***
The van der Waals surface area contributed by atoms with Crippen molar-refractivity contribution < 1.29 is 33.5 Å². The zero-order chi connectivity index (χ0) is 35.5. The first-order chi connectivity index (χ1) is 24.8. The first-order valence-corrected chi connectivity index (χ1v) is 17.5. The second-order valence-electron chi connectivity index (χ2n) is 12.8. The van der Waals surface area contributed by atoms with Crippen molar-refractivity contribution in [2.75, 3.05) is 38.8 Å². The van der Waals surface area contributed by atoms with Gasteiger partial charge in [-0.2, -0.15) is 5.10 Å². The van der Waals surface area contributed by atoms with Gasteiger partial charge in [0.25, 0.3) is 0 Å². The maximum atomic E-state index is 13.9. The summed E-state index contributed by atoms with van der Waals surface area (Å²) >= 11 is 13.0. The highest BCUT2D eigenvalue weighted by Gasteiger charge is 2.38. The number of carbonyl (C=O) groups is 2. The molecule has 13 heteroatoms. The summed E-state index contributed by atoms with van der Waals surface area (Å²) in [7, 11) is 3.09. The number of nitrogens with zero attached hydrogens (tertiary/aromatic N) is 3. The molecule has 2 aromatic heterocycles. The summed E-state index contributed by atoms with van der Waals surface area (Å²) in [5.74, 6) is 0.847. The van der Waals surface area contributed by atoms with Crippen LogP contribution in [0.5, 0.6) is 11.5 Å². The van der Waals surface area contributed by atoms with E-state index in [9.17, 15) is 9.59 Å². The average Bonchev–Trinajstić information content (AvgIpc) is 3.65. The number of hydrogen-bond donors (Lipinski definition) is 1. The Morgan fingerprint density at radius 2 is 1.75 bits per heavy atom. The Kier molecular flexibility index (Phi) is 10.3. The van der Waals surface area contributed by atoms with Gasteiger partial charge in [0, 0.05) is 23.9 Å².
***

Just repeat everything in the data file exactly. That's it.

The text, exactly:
The van der Waals surface area contributed by atoms with Crippen molar-refractivity contribution < 1.29 is 33.5 Å². The zero-order chi connectivity index (χ0) is 35.5. The first-order chi connectivity index (χ1) is 24.8. The first-order valence-corrected chi connectivity index (χ1v) is 17.5. The second-order valence-electron chi connectivity index (χ2n) is 12.8. The van der Waals surface area contributed by atoms with Crippen molar-refractivity contribution in [2.75, 3.05) is 38.8 Å². The van der Waals surface area contributed by atoms with Gasteiger partial charge in [-0.2, -0.15) is 5.10 Å². The van der Waals surface area contributed by atoms with Gasteiger partial charge in [0.25, 0.3) is 0 Å². The maximum atomic E-state index is 13.9. The summed E-state index contributed by atoms with van der Waals surface area (Å²) >= 11 is 13.0. The highest BCUT2D eigenvalue weighted by Gasteiger charge is 2.38. The number of carbonyl (C=O) groups is 2. The molecule has 13 heteroatoms. The summed E-state index contributed by atoms with van der Waals surface area (Å²) in [7, 11) is 3.09. The number of nitrogens with zero attached hydrogens (tertiary/aromatic N) is 3. The molecule has 2 aromatic heterocycles. The summed E-state index contributed by atoms with van der Waals surface area (Å²) in [5.74, 6) is 0.847. The van der Waals surface area contributed by atoms with Crippen LogP contribution in [0.5, 0.6) is 11.5 Å². The van der Waals surface area contributed by atoms with E-state index in [9.17, 15) is 9.59 Å². The average Bonchev–Trinajstić information content (AvgIpc) is 3.65. The number of hydrogen-bond donors (Lipinski definition) is 1. The Morgan fingerprint density at radius 2 is 1.75 bits per heavy atom. The Kier molecular flexibility index (Phi) is 10.3. The van der Waals surface area contributed by atoms with Gasteiger partial charge in [0, 0.05) is 23.9 Å².